99 Homes Ramin Bahrani
Published Oct 09, 2015At first, 99 Homes — At Any Price director Ramin Bahrani's latest look at the dark side of the American dream — doesn't seem like much.
Andrew Garfield plays Dennis Nash, a down on his luck handyman who lives with his mother (played by Laura Dern) and his young son (Noah Lomax) in a run-of-the-mill Florida bungalow (one, like many American households, obtained through subprime lending).
With little to no money to their name, the Nash home is foreclosed on and, after some issues at the local courthouse, the family's eviction date is upped sooner than expected. That's when we meet Rick Carver (played by the always exquisite Michael Shannon), a gun-toting, money hungry real estate agent working a corrupt game who gobbles up properties as quickly as he dished them out ahead of the 2008 financial crisis.
When all four of them meet during the family's eviction there are, as could be expected, a few fireworks, but once all the overwrought dialogue and screaming stops, an opportunity presents itself: Dennis, with no future job prospects, decides to join Carver's crew — a ragtag bunch of similarly morally bankrupt characters — and learn the ropes of the business that ultimately lost his family their own home.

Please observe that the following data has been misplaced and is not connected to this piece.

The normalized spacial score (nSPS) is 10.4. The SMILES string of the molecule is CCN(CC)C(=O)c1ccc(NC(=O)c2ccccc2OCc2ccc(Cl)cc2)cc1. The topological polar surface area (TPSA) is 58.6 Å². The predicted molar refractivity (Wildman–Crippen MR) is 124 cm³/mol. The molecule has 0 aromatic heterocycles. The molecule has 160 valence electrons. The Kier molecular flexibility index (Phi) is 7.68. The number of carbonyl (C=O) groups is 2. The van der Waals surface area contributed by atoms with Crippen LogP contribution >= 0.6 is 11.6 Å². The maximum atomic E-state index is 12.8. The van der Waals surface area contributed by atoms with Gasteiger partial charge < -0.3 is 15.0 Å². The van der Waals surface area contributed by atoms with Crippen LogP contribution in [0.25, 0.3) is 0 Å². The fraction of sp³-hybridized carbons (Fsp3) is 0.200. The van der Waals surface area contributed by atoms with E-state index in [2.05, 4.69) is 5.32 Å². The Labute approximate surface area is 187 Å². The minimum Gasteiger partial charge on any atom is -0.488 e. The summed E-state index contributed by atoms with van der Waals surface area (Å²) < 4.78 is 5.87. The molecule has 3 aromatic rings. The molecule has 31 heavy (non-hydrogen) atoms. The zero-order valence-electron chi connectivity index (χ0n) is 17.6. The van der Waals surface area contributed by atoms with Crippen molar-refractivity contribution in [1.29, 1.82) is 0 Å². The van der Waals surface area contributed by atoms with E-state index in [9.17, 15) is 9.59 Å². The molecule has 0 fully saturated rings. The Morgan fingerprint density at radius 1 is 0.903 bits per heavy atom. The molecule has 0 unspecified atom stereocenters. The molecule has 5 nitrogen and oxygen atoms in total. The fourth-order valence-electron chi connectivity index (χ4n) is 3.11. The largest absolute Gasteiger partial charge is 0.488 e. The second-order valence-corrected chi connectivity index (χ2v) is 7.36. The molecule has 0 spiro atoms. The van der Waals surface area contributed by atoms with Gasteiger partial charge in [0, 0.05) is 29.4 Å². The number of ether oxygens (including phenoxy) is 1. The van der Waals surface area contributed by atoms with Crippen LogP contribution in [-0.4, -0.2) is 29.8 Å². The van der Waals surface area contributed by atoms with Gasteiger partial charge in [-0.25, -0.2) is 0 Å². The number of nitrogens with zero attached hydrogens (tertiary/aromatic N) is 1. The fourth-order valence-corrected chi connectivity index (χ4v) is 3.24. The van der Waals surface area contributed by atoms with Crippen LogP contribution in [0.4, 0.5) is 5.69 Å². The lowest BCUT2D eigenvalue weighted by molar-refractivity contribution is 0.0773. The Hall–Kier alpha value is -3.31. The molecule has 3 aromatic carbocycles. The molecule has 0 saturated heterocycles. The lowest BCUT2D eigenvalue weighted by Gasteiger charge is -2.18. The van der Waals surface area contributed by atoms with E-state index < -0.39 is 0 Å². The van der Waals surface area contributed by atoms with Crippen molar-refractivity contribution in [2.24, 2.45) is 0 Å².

It's hard to imagine a movie that is ultimately about capitalist corruption in the American real estate market being a tense watch, but 99 Homes is undoubtedly one of the top thrillers of 2015. Bahrani has crafted a story that manages to cut straight to the core of any homeowner, would-be or otherwise, living North America, and assembled an all-star cast who help make understanding its complexities an interesting process.
Sadly, this is the kind of film that will likely get overlooked by the general populous for its subject matter alone (even though a former Spiderman stars in it). But when it comes to taut dramas vying for attention a few months before award season, few indies are as suspenseful and — given the lessons here on making it in America and the ethical issues that arise from it — actually of importance to the public as this one.